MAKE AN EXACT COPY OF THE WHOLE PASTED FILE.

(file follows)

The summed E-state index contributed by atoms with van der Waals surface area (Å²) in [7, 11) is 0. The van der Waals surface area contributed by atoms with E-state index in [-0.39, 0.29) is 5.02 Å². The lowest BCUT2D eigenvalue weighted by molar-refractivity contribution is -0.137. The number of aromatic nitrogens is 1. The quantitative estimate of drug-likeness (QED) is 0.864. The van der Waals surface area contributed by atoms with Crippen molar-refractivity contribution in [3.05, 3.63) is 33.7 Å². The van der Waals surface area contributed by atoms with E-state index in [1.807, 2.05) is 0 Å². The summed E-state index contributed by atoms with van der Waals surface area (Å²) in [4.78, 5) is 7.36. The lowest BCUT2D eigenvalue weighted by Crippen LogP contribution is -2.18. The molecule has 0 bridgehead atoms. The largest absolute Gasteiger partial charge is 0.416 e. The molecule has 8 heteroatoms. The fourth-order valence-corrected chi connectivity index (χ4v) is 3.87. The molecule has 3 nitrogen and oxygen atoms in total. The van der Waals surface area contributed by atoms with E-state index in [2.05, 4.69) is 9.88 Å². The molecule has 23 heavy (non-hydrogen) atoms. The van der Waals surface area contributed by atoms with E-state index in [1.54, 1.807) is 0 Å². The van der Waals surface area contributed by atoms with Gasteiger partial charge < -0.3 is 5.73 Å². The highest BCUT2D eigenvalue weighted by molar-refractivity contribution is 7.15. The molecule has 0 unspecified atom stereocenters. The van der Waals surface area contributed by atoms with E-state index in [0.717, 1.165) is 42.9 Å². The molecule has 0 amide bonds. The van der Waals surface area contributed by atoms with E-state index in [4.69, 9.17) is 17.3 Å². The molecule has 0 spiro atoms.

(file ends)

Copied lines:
The summed E-state index contributed by atoms with van der Waals surface area (Å²) in [7, 11) is 0. The van der Waals surface area contributed by atoms with E-state index in [-0.39, 0.29) is 5.02 Å². The lowest BCUT2D eigenvalue weighted by molar-refractivity contribution is -0.137. The number of aromatic nitrogens is 1. The quantitative estimate of drug-likeness (QED) is 0.864. The van der Waals surface area contributed by atoms with Crippen molar-refractivity contribution in [3.05, 3.63) is 33.7 Å². The van der Waals surface area contributed by atoms with E-state index in [1.807, 2.05) is 0 Å². The summed E-state index contributed by atoms with van der Waals surface area (Å²) in [4.78, 5) is 7.36. The lowest BCUT2D eigenvalue weighted by Crippen LogP contribution is -2.18. The molecule has 0 bridgehead atoms. The largest absolute Gasteiger partial charge is 0.416 e. The molecule has 8 heteroatoms. The fourth-order valence-corrected chi connectivity index (χ4v) is 3.87. The molecule has 3 nitrogen and oxygen atoms in total. The van der Waals surface area contributed by atoms with E-state index in [2.05, 4.69) is 9.88 Å². The molecule has 23 heavy (non-hydrogen) atoms. The van der Waals surface area contributed by atoms with E-state index in [1.54, 1.807) is 0 Å². The van der Waals surface area contributed by atoms with Gasteiger partial charge < -0.3 is 5.73 Å². The highest BCUT2D eigenvalue weighted by molar-refractivity contribution is 7.15. The molecule has 0 unspecified atom stereocenters. The van der Waals surface area contributed by atoms with E-state index in [0.717, 1.165) is 42.9 Å². The molecule has 0 amide bonds. The van der Waals surface area contributed by atoms with E-state index in [4.69, 9.17) is 17.3 Å². The molecule has 0 spiro atoms.